Semester of Graduation
Master of Landscape Architecture (MLA)
Robert Reich School of Landscape Architecture
The Bayou Teche, winding 135 miles from its origin in Port Barre to meet the Atchafalaya River in Patterson, has played an integral role in the environmental, economic, industrial, and cultural development of South Louisiana. The Teche has been called “Louisiana’s most famous bayou” and has been home to two Native American tribes, European settlers, Acadian exiles, African and Carribean slaves, and American colonists, each group contributing to the dynamic identity of the region. Current bayou conditions evidence such an exchange, bearing witness to the range of values that have shaped the bayou’s ecological and cultural context since its earliest human habitation. This project aims to tell the stories of the bayou, interpreting the heritage of the waterway through design intervention. It capitalizes on a recent Teche renaissance, the most tangible expression of which has been the bayou’s designation as a National Water Trail by the Department of Interior in 2015. While that designation has been associated with an investment in recreational infrastructure along the bayou, there is a need for interpretation of the bayou’s cultural, historical, ecological, economic, and other significance – in sum, of its legacy. This project investigates the development of site-specific design to create an engaging, interpretive experience of the Bayou Teche. The primary project goal is to provide an interpretive vision for the Bayou Teche National Water Trail that effectively communicates to users the bayou’s rich, nuanced heritage through engagement with the landscape.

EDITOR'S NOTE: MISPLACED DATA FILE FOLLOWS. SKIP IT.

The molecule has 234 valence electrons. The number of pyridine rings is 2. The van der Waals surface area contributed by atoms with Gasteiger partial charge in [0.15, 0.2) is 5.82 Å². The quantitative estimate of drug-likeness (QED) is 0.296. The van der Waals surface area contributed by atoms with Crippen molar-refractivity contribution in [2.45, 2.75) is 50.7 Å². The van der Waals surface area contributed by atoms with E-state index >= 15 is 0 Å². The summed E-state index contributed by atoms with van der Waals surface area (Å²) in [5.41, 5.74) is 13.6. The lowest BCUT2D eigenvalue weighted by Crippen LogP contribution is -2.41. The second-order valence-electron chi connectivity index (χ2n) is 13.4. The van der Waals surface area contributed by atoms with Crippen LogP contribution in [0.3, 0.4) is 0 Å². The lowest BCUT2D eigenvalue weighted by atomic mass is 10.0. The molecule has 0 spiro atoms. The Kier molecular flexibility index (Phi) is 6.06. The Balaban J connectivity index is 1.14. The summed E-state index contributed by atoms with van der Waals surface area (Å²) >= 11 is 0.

Though this project is focused the Bayou Teche, a particular place with particular considerations, its investigation of management practices and design as a tool of landscape interpretation may prove valuable to communities throughout the country that are looking to understand and celebrate their own cultural landscapes.
Emmons, Joni Elizabeth, "From the Water: Interpreting the Legacy of Bayou Teche" (2018). LSU Master's Theses. 4667.
Risk, John Kevin